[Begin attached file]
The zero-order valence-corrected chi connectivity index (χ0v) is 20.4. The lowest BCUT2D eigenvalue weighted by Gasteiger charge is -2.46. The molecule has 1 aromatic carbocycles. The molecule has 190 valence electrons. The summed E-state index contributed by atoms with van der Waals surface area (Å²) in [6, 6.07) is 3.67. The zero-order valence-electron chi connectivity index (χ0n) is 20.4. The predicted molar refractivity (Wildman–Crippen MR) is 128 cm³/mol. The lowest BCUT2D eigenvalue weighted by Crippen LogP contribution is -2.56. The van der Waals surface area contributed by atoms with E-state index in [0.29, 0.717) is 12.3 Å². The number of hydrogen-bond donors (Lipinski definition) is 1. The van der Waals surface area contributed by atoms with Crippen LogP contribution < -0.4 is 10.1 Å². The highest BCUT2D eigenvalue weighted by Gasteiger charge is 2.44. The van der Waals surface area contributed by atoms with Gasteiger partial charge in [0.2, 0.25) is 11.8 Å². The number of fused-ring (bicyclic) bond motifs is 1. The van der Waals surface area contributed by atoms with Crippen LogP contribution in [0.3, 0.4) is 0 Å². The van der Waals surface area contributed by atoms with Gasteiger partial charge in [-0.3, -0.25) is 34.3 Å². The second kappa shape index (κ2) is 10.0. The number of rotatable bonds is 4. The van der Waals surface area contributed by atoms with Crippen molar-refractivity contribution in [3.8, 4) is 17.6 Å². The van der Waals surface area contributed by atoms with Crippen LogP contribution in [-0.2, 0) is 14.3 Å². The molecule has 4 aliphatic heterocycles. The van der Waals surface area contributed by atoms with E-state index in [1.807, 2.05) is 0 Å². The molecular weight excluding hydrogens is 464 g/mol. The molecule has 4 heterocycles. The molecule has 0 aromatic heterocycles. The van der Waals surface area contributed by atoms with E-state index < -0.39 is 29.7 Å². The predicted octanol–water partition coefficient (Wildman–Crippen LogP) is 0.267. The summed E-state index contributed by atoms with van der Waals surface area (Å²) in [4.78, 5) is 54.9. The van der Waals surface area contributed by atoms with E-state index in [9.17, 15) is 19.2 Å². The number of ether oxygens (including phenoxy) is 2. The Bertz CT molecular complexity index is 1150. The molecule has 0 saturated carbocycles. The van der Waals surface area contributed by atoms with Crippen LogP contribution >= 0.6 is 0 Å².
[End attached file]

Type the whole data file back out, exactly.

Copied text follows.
The zero-order valence-corrected chi connectivity index (χ0v) is 20.4. The lowest BCUT2D eigenvalue weighted by Gasteiger charge is -2.46. The molecule has 1 aromatic carbocycles. The molecule has 190 valence electrons. The summed E-state index contributed by atoms with van der Waals surface area (Å²) in [6, 6.07) is 3.67. The zero-order valence-electron chi connectivity index (χ0n) is 20.4. The predicted molar refractivity (Wildman–Crippen MR) is 128 cm³/mol. The lowest BCUT2D eigenvalue weighted by Crippen LogP contribution is -2.56. The van der Waals surface area contributed by atoms with E-state index in [0.29, 0.717) is 12.3 Å². The number of hydrogen-bond donors (Lipinski definition) is 1. The van der Waals surface area contributed by atoms with Crippen LogP contribution < -0.4 is 10.1 Å². The highest BCUT2D eigenvalue weighted by Gasteiger charge is 2.44. The van der Waals surface area contributed by atoms with Gasteiger partial charge in [0.2, 0.25) is 11.8 Å². The number of fused-ring (bicyclic) bond motifs is 1. The van der Waals surface area contributed by atoms with Crippen LogP contribution in [0.3, 0.4) is 0 Å². The van der Waals surface area contributed by atoms with Gasteiger partial charge in [-0.3, -0.25) is 34.3 Å². The second kappa shape index (κ2) is 10.0. The number of rotatable bonds is 4. The van der Waals surface area contributed by atoms with Crippen molar-refractivity contribution in [3.8, 4) is 17.6 Å². The van der Waals surface area contributed by atoms with Crippen LogP contribution in [-0.2, 0) is 14.3 Å². The molecule has 4 aliphatic heterocycles. The van der Waals surface area contributed by atoms with E-state index in [1.807, 2.05) is 0 Å². The molecular weight excluding hydrogens is 464 g/mol. The molecule has 4 heterocycles. The molecule has 0 aromatic heterocycles. The van der Waals surface area contributed by atoms with E-state index < -0.39 is 29.7 Å². The predicted octanol–water partition coefficient (Wildman–Crippen LogP) is 0.267. The summed E-state index contributed by atoms with van der Waals surface area (Å²) in [4.78, 5) is 54.9. The van der Waals surface area contributed by atoms with E-state index in [9.17, 15) is 19.2 Å². The number of ether oxygens (including phenoxy) is 2. The Bertz CT molecular complexity index is 1150. The molecule has 0 saturated carbocycles. The van der Waals surface area contributed by atoms with Crippen LogP contribution >= 0.6 is 0 Å².